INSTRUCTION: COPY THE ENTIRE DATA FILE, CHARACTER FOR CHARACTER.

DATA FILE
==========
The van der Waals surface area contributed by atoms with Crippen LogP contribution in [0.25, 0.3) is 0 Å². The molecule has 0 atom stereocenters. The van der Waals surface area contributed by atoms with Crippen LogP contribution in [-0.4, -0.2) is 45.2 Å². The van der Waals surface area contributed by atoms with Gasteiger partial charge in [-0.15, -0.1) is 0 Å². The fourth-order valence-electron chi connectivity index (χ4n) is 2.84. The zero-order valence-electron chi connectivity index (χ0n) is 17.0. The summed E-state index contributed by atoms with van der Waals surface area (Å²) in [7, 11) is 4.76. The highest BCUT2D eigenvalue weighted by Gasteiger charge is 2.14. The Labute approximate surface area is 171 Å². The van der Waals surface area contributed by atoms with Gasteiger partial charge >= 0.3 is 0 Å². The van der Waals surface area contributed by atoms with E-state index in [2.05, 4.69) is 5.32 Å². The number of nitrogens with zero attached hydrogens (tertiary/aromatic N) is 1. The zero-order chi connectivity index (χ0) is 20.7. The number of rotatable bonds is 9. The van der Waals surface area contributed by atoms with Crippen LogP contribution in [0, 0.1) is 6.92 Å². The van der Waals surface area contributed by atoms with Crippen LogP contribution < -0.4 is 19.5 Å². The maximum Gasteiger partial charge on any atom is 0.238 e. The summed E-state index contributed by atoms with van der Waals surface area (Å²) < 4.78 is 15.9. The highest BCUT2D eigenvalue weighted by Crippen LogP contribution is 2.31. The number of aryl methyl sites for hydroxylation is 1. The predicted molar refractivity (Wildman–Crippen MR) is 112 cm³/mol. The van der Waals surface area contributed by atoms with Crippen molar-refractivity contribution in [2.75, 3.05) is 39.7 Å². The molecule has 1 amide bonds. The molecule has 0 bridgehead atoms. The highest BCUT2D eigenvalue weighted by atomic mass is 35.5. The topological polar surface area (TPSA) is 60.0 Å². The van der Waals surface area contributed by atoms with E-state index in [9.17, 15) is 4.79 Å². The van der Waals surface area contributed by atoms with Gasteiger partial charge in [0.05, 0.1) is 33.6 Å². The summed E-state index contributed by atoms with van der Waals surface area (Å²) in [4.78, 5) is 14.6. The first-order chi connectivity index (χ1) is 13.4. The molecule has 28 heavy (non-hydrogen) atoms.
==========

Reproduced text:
The van der Waals surface area contributed by atoms with Crippen LogP contribution in [0.25, 0.3) is 0 Å². The molecule has 0 atom stereocenters. The van der Waals surface area contributed by atoms with Crippen LogP contribution in [-0.4, -0.2) is 45.2 Å². The van der Waals surface area contributed by atoms with Gasteiger partial charge in [-0.15, -0.1) is 0 Å². The fourth-order valence-electron chi connectivity index (χ4n) is 2.84. The zero-order valence-electron chi connectivity index (χ0n) is 17.0. The summed E-state index contributed by atoms with van der Waals surface area (Å²) in [7, 11) is 4.76. The highest BCUT2D eigenvalue weighted by Gasteiger charge is 2.14. The Labute approximate surface area is 171 Å². The van der Waals surface area contributed by atoms with Gasteiger partial charge >= 0.3 is 0 Å². The van der Waals surface area contributed by atoms with E-state index in [2.05, 4.69) is 5.32 Å². The number of nitrogens with zero attached hydrogens (tertiary/aromatic N) is 1. The zero-order chi connectivity index (χ0) is 20.7. The number of rotatable bonds is 9. The van der Waals surface area contributed by atoms with Crippen LogP contribution in [0, 0.1) is 6.92 Å². The van der Waals surface area contributed by atoms with Crippen LogP contribution < -0.4 is 19.5 Å². The maximum Gasteiger partial charge on any atom is 0.238 e. The summed E-state index contributed by atoms with van der Waals surface area (Å²) < 4.78 is 15.9. The highest BCUT2D eigenvalue weighted by Crippen LogP contribution is 2.31. The number of aryl methyl sites for hydroxylation is 1. The predicted molar refractivity (Wildman–Crippen MR) is 112 cm³/mol. The van der Waals surface area contributed by atoms with Crippen molar-refractivity contribution in [2.75, 3.05) is 39.7 Å². The molecule has 1 amide bonds. The molecule has 0 bridgehead atoms. The highest BCUT2D eigenvalue weighted by atomic mass is 35.5. The topological polar surface area (TPSA) is 60.0 Å². The van der Waals surface area contributed by atoms with E-state index in [9.17, 15) is 4.79 Å². The van der Waals surface area contributed by atoms with Gasteiger partial charge in [0.05, 0.1) is 33.6 Å². The summed E-state index contributed by atoms with van der Waals surface area (Å²) in [4.78, 5) is 14.6. The first-order chi connectivity index (χ1) is 13.4. The molecule has 28 heavy (non-hydrogen) atoms.